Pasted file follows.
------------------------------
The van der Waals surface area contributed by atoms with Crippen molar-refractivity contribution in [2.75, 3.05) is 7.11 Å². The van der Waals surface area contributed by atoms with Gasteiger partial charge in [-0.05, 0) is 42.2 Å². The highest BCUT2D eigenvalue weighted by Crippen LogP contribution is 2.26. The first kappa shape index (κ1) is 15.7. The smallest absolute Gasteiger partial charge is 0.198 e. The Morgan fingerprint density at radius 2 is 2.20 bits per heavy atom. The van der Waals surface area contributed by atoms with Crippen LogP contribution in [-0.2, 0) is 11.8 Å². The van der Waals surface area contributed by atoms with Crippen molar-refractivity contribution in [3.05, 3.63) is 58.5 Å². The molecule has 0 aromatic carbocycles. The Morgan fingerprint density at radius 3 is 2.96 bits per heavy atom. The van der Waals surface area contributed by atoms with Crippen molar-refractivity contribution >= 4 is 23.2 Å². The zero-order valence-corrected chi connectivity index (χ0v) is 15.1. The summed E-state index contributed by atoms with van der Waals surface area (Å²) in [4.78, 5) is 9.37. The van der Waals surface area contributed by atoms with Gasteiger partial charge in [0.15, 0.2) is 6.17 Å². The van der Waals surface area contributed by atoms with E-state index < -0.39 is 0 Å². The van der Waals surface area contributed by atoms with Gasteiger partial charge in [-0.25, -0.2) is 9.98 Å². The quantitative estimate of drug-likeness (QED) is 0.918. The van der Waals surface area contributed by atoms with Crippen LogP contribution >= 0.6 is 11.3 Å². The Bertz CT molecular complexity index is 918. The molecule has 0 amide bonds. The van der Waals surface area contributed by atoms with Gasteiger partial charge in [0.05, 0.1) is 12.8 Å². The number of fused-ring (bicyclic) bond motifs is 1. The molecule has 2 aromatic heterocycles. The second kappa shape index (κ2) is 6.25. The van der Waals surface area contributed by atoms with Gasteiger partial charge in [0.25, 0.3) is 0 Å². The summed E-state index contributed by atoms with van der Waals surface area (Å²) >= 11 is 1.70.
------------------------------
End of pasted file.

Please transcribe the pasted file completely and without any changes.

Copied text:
The van der Waals surface area contributed by atoms with Crippen molar-refractivity contribution in [2.75, 3.05) is 7.11 Å². The van der Waals surface area contributed by atoms with Gasteiger partial charge in [-0.05, 0) is 42.2 Å². The highest BCUT2D eigenvalue weighted by Crippen LogP contribution is 2.26. The first kappa shape index (κ1) is 15.7. The smallest absolute Gasteiger partial charge is 0.198 e. The Morgan fingerprint density at radius 2 is 2.20 bits per heavy atom. The van der Waals surface area contributed by atoms with Crippen LogP contribution in [-0.2, 0) is 11.8 Å². The van der Waals surface area contributed by atoms with Crippen molar-refractivity contribution in [3.05, 3.63) is 58.5 Å². The molecule has 0 aromatic carbocycles. The Morgan fingerprint density at radius 3 is 2.96 bits per heavy atom. The van der Waals surface area contributed by atoms with Crippen molar-refractivity contribution >= 4 is 23.2 Å². The zero-order valence-corrected chi connectivity index (χ0v) is 15.1. The summed E-state index contributed by atoms with van der Waals surface area (Å²) in [4.78, 5) is 9.37. The van der Waals surface area contributed by atoms with Gasteiger partial charge in [0.15, 0.2) is 6.17 Å². The van der Waals surface area contributed by atoms with E-state index < -0.39 is 0 Å². The van der Waals surface area contributed by atoms with Gasteiger partial charge in [-0.25, -0.2) is 9.98 Å². The quantitative estimate of drug-likeness (QED) is 0.918. The van der Waals surface area contributed by atoms with Crippen LogP contribution >= 0.6 is 11.3 Å². The Bertz CT molecular complexity index is 918. The molecule has 0 amide bonds. The van der Waals surface area contributed by atoms with Gasteiger partial charge in [0.05, 0.1) is 12.8 Å². The number of fused-ring (bicyclic) bond motifs is 1. The molecule has 2 aromatic heterocycles. The second kappa shape index (κ2) is 6.25. The van der Waals surface area contributed by atoms with Gasteiger partial charge in [0.25, 0.3) is 0 Å². The summed E-state index contributed by atoms with van der Waals surface area (Å²) >= 11 is 1.70.